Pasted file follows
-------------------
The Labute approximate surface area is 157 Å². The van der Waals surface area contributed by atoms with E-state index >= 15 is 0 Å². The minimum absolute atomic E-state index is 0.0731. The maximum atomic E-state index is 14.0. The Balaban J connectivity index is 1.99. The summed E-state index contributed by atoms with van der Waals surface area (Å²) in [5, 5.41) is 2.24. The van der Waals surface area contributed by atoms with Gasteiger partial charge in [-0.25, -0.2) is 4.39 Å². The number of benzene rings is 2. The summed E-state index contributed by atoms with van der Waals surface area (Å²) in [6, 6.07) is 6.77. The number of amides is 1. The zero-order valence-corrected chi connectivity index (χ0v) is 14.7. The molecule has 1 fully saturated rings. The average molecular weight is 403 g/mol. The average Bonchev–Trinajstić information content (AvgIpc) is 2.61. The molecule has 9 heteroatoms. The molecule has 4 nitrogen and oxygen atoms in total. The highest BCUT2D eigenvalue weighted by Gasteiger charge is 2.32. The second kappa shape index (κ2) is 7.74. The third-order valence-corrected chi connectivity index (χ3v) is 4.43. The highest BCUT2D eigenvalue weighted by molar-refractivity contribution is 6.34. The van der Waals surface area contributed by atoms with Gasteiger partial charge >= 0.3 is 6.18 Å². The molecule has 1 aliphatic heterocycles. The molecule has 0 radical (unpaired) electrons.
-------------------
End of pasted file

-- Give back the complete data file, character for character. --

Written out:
The Labute approximate surface area is 157 Å². The van der Waals surface area contributed by atoms with E-state index >= 15 is 0 Å². The minimum absolute atomic E-state index is 0.0731. The maximum atomic E-state index is 14.0. The Balaban J connectivity index is 1.99. The summed E-state index contributed by atoms with van der Waals surface area (Å²) in [5, 5.41) is 2.24. The van der Waals surface area contributed by atoms with Gasteiger partial charge in [-0.25, -0.2) is 4.39 Å². The number of benzene rings is 2. The summed E-state index contributed by atoms with van der Waals surface area (Å²) in [6, 6.07) is 6.77. The number of amides is 1. The zero-order valence-corrected chi connectivity index (χ0v) is 14.7. The molecule has 1 fully saturated rings. The average molecular weight is 403 g/mol. The average Bonchev–Trinajstić information content (AvgIpc) is 2.61. The molecule has 9 heteroatoms. The molecule has 4 nitrogen and oxygen atoms in total. The highest BCUT2D eigenvalue weighted by Gasteiger charge is 2.32. The second kappa shape index (κ2) is 7.74. The third-order valence-corrected chi connectivity index (χ3v) is 4.43. The highest BCUT2D eigenvalue weighted by molar-refractivity contribution is 6.34. The van der Waals surface area contributed by atoms with Gasteiger partial charge >= 0.3 is 6.18 Å². The molecule has 1 aliphatic heterocycles. The molecule has 0 radical (unpaired) electrons.